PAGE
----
In what way is that not their own projection into private matters that are none of their business, as always and forever? And incidentally? “Concerned,” in this context, is euphemism for losing edge, influence and absolute authority. I believe them, but their concern is for themselves, and not the 500,000 people who get sick annually from C. dificile, with 250,000 people hospitalized, and 15,000 deaths—most typically infected after a round of government antibiotics that kill off the beneficial gut bacteria that microbiotic-prescision-antibiotic-manufacturers have kept at bay forever (along with E. coli—most of you have both in you all the time).
These precision microscopic chemical plants have been evolving for 3.5 billion years and on average, go through 6 generations per day. That’s 10^(lots of fucking zeros), juxtaposed to about 80,000 for homo and 5,000 for genus Sapiens.
“YouTube videos now offer guidance on DIY fecal transplants for at-home use, and misinformation is abundant”
That’s why I always watch and/or read a bunch of stuff and synthesize, from cooking a dish to setting tile. C’mon, “researchers,” you just want to control this, just like any drug. But: you’re dealing with shit! Everybody is a manufacturer, and it’s not even limited to assholes. You guys ought know all about shit coming out of mouths.
“received questions from people suffering from gastrointestinal infections who wonder whether their pets could be used as donors. (They cannot.)”
Ah, the just-so parenthetical. Tsk tsk, Carolyn. Has it actually been tested clinically? Various body parts from animals have proven useful for humans—heart valves from pigs, if I recall without using Google. Since body comp and physiology between pigs and humans is so similar (and increasingly so), seems to me that the gut flora from a rooting, feral pig just might be an interesting hypothesis for a translpant in humans.
The excitement about the successful use of fecal transplants to treat the gastrointestinal infection C. difficile has also led to a premature interest among the general public suffering from ailments for which it is completely unproven and untested.
Oh, “premature.” What does that even mean? A debilitated DIYer who’s been the victim of your failures for years and decades is “premature” if he or she gets a bit excited about possibly getting relief from one of life’s hidden chronic suckers—because nobody likes to talk about it?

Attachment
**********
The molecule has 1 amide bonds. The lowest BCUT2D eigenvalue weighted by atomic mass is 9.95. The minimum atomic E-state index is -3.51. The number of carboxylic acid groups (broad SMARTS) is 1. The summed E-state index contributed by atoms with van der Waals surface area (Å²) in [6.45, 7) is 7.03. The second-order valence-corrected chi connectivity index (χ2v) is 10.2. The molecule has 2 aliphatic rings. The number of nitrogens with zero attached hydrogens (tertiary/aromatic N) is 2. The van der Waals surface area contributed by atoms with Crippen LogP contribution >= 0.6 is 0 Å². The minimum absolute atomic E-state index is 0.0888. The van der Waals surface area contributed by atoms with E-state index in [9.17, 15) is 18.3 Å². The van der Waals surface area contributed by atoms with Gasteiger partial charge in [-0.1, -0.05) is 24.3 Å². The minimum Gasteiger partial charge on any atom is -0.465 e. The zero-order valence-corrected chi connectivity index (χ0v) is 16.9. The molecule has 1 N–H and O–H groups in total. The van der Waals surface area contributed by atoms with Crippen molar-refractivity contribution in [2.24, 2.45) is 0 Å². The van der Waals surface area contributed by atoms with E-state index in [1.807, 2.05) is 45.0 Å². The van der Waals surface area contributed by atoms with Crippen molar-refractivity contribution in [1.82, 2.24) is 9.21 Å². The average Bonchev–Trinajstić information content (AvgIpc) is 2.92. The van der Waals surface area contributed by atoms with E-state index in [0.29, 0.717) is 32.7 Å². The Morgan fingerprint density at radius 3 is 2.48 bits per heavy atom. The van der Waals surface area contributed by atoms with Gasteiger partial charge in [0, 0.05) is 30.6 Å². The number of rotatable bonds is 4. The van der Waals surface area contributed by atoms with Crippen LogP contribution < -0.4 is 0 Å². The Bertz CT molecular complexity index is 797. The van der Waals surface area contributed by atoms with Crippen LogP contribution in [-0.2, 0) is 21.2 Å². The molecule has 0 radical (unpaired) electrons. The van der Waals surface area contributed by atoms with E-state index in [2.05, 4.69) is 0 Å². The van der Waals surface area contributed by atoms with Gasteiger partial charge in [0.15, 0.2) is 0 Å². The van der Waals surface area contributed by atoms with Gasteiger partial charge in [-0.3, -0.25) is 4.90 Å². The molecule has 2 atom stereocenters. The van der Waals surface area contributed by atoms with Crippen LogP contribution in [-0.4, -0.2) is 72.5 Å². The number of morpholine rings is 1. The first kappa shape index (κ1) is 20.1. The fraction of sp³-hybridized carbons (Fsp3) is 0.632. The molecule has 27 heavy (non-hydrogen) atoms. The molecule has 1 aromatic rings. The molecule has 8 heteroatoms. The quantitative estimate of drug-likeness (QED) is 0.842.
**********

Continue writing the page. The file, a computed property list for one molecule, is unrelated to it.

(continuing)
…Oh, wait, you were only talking about people being “interested”…”prematurely.” So, how to unpack that? What, a few more grant applications in the queue, ensuring another coupla decades of full employment at taxpayer expense, while the taxpayers are to remain uninterested while you take the time to wrangle everything and get all ducks in order, so as to be part of the white-coat brigade getting medals pinned on in The Rose Garden? Mark Smith?
“I have pretty serious concerns about this,” said Mark Smith, a graduate student in microbiology at the Massachusetts Institute of Technology who co-wrote the paper published in Nature. “It’s an exciting area of research, but it’s not ready for every patient to get their hands on.”
Oh, wait! I’ve been premature! See, I assumed Mark Smith had his white coat already, two grant aplications and a half decade or so of taxpayer-funded full employment under his coat. Nope, I was wrong. It’s not that at all. Rather, he’s a “grant entrepreneur.” What a go-getter! Get an early start!
“but it’s not ready for every patient to get their hands on.”
So says Mark Smith, graduate student who co-wrote a paper. I’m sure it’s comforting to the 15,000 people who died of C. dificile last year, as well as the 250,000 with symptoms debilitating enough to require hospitalizaton.
I’m always curious about the implicit, though. Since that’s a direct quote, Mark Smith, to what extent are you willing to go to keep “hands [off]”? Huh? Simple question. Ready to invoke police? Guns? Jails? Fines? Separating violators from their friends and families? Life upheaval in financial terms that rivals the years and decades long suffering of that person having either to dig shit out of their butt mechanically every morning, or just another smoothy or on-tap shit?
I’m always amused. People invoke power of the state all the time, seemingly not realizing that if someone simply decides to resist even a parking ticket on principle, no matter what, the final penalty is death (that’s a post from 2004, 10 years ago, still heavily linked). It has to be. Ultimately, at some level, you have to comply. If you refuse absolutely, the state will kill you. The state really has only one law, fundamentally: absolute compliance. That realization ought to annoy anyone with a mind and one life to live.
Isn’t is great to sit in power, judgment, and authority, Mark Smith, holding the daily suffering of people in your tender, Massachusetts Institute of Technology hands?